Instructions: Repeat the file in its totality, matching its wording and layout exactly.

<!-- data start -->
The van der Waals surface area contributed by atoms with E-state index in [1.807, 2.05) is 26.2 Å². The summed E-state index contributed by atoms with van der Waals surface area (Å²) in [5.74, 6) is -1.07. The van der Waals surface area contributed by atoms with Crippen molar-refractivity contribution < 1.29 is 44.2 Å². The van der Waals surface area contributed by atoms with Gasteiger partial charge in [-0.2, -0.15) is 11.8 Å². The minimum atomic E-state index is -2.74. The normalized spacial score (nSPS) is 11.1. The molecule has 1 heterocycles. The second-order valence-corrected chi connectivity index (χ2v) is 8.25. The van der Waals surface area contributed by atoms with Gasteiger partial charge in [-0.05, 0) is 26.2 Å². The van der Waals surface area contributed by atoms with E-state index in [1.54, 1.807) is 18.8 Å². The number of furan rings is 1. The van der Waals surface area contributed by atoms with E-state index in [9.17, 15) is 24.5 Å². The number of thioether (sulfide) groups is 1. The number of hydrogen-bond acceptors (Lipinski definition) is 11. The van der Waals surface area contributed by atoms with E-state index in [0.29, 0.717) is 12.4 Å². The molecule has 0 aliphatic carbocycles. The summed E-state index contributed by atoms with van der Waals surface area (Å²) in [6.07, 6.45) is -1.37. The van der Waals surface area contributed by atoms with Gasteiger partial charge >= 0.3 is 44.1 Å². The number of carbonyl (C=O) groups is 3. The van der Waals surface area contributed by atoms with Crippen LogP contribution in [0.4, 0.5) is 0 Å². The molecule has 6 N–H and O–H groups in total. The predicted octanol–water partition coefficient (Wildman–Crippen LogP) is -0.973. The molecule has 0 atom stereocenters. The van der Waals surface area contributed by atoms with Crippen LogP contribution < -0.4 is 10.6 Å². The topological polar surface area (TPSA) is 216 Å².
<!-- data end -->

The van der Waals surface area contributed by atoms with E-state index in [1.807, 2.05) is 26.2 Å². The summed E-state index contributed by atoms with van der Waals surface area (Å²) in [5.74, 6) is -1.07. The van der Waals surface area contributed by atoms with Crippen molar-refractivity contribution < 1.29 is 44.2 Å². The van der Waals surface area contributed by atoms with Gasteiger partial charge in [-0.2, -0.15) is 11.8 Å². The minimum atomic E-state index is -2.74. The normalized spacial score (nSPS) is 11.1. The molecule has 1 heterocycles. The second-order valence-corrected chi connectivity index (χ2v) is 8.25. The van der Waals surface area contributed by atoms with Gasteiger partial charge in [-0.05, 0) is 26.2 Å². The van der Waals surface area contributed by atoms with E-state index in [1.54, 1.807) is 18.8 Å². The number of furan rings is 1. The van der Waals surface area contributed by atoms with E-state index in [9.17, 15) is 24.5 Å². The number of thioether (sulfide) groups is 1. The number of hydrogen-bond acceptors (Lipinski definition) is 11. The van der Waals surface area contributed by atoms with E-state index in [0.29, 0.717) is 12.4 Å². The molecule has 0 aliphatic carbocycles. The summed E-state index contributed by atoms with van der Waals surface area (Å²) in [6.07, 6.45) is -1.37. The van der Waals surface area contributed by atoms with Gasteiger partial charge >= 0.3 is 44.1 Å². The number of carbonyl (C=O) groups is 3. The van der Waals surface area contributed by atoms with Crippen LogP contribution in [0.4, 0.5) is 0 Å². The molecule has 6 N–H and O–H groups in total. The predicted octanol–water partition coefficient (Wildman–Crippen LogP) is -0.973. The molecule has 0 atom stereocenters. The van der Waals surface area contributed by atoms with Crippen LogP contribution < -0.4 is 10.6 Å². The topological polar surface area (TPSA) is 216 Å².